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Trump used his Fox News town hall to again mislead Americans about coronavirus

“I have to say, people are now staying in the United States, spending their money in the US — and I like that.”

Trump poses for a photo in Scranton, Pennsylvania, following his Fox News town hall on Thursday evening.
Spencer Platt/Getty Images

One night after an interview with Sean Hannity in which he cited a “hunch” to make a case that the coronavirus mortality rate is actually far lower than the one identified by the World Health Organization (WHO), President Donald Trump was back on Fox News Thursday night once again misleading people about the public health crisis caused by the virus.

During a Fox News town hall on Thursday, Trump tried to find a silver lining to the coronavirus crisis by saying people feeling compelled to stay home isn’t all bad.

“I have to say, people are now staying in the United States, spending their money in the US — and I like that,” Trump said when asked about the impact that people avoiding travel will have on the economy. “You know, I have been after that for a long time. You know that. I have been saying, ‘let’s stay in the US, spend your money here’ — and they are doing that. They’re sort of enforced doing that.”

As cases spread across the country and the administration comes under fire for still not making a sufficient amount of coronavirus tests for hospitals and health departments, Trump used the event in Scranton, Pennsylvania, to do a bit of public relations.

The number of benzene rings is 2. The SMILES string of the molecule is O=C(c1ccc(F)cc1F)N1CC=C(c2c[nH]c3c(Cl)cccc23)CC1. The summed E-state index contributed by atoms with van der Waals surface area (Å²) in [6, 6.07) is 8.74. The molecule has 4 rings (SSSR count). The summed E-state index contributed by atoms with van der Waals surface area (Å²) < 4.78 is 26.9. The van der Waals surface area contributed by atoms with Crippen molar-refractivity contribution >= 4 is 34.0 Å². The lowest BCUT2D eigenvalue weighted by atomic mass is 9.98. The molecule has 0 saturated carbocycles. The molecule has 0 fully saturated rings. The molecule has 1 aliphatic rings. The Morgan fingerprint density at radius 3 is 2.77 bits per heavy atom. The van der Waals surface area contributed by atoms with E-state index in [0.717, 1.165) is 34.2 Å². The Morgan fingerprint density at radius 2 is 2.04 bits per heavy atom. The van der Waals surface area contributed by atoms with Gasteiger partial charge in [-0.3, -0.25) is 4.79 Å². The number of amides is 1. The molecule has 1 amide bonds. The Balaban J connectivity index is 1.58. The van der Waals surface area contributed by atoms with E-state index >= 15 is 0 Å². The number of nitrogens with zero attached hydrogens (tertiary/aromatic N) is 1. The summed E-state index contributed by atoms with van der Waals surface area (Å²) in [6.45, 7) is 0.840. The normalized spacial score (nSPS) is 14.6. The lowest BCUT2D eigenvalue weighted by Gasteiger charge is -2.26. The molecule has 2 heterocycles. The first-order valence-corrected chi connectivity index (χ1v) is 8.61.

But a lot of what he said was dubious at best.

On Thursday, Southwest Airlines CEO Gary Kelly told CNBC that “we’re 97 percent domestic, so what we’re seeing is a drop off in domestic travel. ... It has a 9/11-like feel.”

More importantly, considering that the coronavirus death toll is now at 14 in the US and more than 2,700 people are currently quarantined in New York City alone, Trump’s comments will come as cold comfort to those concerned about loved ones or themselves. But they reflect how he’s consistently tried to deflect from legitimate questions about the government’s handling of the outbreak.

The very first question Trump fielded during his town hall was about how the government is planning for the possibility of long-term disruption from the coronavirus. But instead of answering the question, Trump insisted they’re doing a good job.

“We’ve [been given] I think really given tremendous marks — you look at Gallup poll and other polls — for the way we’ve handled it,” Trump said citing an outdated poll from early February, before the virus was known to be spreading in the US. “And one of the things I did is I closed the borders to China and to other areas that are badly affected and really having a lot of troubles ... so we were really given tremendous marks for having made the decision — that was a decision I made — to close down the border.”